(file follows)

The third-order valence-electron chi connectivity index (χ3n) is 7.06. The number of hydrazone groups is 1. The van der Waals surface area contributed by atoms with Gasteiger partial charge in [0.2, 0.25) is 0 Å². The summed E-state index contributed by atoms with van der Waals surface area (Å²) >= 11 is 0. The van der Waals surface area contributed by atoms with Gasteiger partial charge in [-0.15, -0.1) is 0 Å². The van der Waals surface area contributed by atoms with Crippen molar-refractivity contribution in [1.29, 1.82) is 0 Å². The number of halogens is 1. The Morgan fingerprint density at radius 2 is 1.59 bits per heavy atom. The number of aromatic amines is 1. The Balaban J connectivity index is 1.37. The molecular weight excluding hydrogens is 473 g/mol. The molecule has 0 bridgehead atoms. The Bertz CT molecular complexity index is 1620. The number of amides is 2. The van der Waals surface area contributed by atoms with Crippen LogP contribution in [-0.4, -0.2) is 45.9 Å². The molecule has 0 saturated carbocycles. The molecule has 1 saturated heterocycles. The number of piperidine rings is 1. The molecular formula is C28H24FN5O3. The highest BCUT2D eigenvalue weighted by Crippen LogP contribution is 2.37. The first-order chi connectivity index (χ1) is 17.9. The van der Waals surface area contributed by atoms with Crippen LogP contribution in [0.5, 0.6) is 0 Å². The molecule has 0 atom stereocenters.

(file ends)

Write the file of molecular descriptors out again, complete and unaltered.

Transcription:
The third-order valence-electron chi connectivity index (χ3n) is 7.06. The number of hydrazone groups is 1. The van der Waals surface area contributed by atoms with Gasteiger partial charge in [0.2, 0.25) is 0 Å². The summed E-state index contributed by atoms with van der Waals surface area (Å²) >= 11 is 0. The van der Waals surface area contributed by atoms with Gasteiger partial charge in [-0.15, -0.1) is 0 Å². The van der Waals surface area contributed by atoms with Crippen molar-refractivity contribution in [1.29, 1.82) is 0 Å². The number of halogens is 1. The Morgan fingerprint density at radius 2 is 1.59 bits per heavy atom. The number of aromatic amines is 1. The Balaban J connectivity index is 1.37. The molecular weight excluding hydrogens is 473 g/mol. The molecule has 0 bridgehead atoms. The Bertz CT molecular complexity index is 1620. The number of amides is 2. The van der Waals surface area contributed by atoms with Crippen LogP contribution in [-0.4, -0.2) is 45.9 Å². The molecule has 0 saturated carbocycles. The molecule has 1 saturated heterocycles. The number of piperidine rings is 1. The molecular formula is C28H24FN5O3. The highest BCUT2D eigenvalue weighted by Crippen LogP contribution is 2.37. The first-order chi connectivity index (χ1) is 17.9. The van der Waals surface area contributed by atoms with Crippen LogP contribution in [0.5, 0.6) is 0 Å². The molecule has 0 atom stereocenters.